“DHS is in constant contact with Canadian and Mexican counterparts to identify the conditions under which restrictions may be eased safely and sustainably,” the agency said.
The announcement comes several days after Canada said it would begin to open up its borders to some foreigners for discretionary travel, beginning with fully vaccinated U.S. citizens and permanent residents living in the United States on Aug. 9; and fully vaccinated people from elsewhere on Sept. 7.
Canada and the United States agreed to impose the curbs on nonessential travel at their 5,500-mile land border at the pandemic’s onset in March 2020, renewing them in one-month increments since.
The measures have had limited effects on trade and the movement of some cross-border workers, but they have kept families apart, battered the tourism industry and altered life in close-knit border communities in ways big and small — and that some analysts fear could be more permanent.
Canadian officials have often pointed to their work with U.S. counterparts on the restrictions as evidence of robust cooperation between the traditionally close allies, even as those bonds were tested when Donald Trump was president.
There has always been some asymmetry to the border measures. Canadians have been able to fly to the United States for nonessential purposes, while Canada has kept its air, land and marine borders shut to tourists.
In recent months, lawmakers, business groups, cross-border mayors and some travelers have prevailed upon Canadian Prime Minister Justin Trudeau to ease the restrictions, arguing that he was taking a far-too-cautious approach. Some had called on President Biden to act unilaterally and lift the measures.
Now, it’s Canada that is going one way, acting unilaterally to roll back some of the curbs, while the United States is keeping them in place.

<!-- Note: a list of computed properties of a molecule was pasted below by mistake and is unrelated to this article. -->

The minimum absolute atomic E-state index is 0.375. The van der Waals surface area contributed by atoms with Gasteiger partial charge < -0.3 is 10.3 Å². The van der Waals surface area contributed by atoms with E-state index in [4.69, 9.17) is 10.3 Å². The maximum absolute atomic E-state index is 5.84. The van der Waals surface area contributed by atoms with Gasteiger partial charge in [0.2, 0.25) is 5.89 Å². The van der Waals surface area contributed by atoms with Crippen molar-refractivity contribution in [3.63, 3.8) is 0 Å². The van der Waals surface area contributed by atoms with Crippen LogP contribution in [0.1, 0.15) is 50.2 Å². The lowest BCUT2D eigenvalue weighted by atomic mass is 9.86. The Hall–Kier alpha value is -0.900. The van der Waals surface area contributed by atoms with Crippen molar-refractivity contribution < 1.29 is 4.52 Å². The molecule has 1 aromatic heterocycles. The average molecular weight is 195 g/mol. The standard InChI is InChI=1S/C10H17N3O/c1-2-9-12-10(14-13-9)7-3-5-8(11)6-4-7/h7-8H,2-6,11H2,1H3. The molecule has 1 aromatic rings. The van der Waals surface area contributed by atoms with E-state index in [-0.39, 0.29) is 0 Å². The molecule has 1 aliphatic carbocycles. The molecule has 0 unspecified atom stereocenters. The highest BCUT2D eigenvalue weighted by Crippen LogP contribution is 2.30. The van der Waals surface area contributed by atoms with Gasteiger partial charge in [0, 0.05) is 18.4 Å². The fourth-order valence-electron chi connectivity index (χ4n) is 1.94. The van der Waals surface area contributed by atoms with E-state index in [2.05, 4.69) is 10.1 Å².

White House press secretary Jen Psaki told reporters that the United States relies on “the guidance of our health and medical experts, not on the actions of other countries,” when making decisions about the measures.
The Biden administration’s move drew criticism from several U.S. lawmakers who represent border communities.
Rep. Brian Higgins (D-N.Y.), a co-chair of the congressional Northern Border Caucus, said he was “infuriated” by the administration’s decision, which he described as “illogical given the success of vaccines and counterproductive.”
Rep. Suzan DelBene (D-Wash.) said the extension of the measures was “shortsighted” and left her “deeply disappointed.”
“Right now, Canadians can fly from Vancouver to Seattle but residents in the border town of White Rock cannot drive the short distance south across the border to Blaine,” she said. “Instead of helping them build back better, we’re putting our border communities at a significant disadvantage.”
On the opposite side of the border, the Canadian Chamber of Commerce expressed exasperation. Perrin Beatty, the group’s chief executive, said Canada’s higher vaccination rates and lower infection rates make it hard to argue that fully vaccinated Canadians pose a public health threat to the United States.
Seventy percent of people in Canada have received at least one dose of a coronavirus vaccine and 52 percent are fully vaccinated, compared with 56 percent and 48 percent in the United States, respectively, according to Oxford University’s Our World in Data.
Beatty also pointed to a road map for a renewed U.S.-Canada relationship from February that said Trudeau and Biden “agreed to take a coordinated approach” when considering whether to ease border restrictions going forward.
“Less than five months later, Washington appears to have lost its copy,” he said.
Felicia Sonmez in Washington contributed to this report.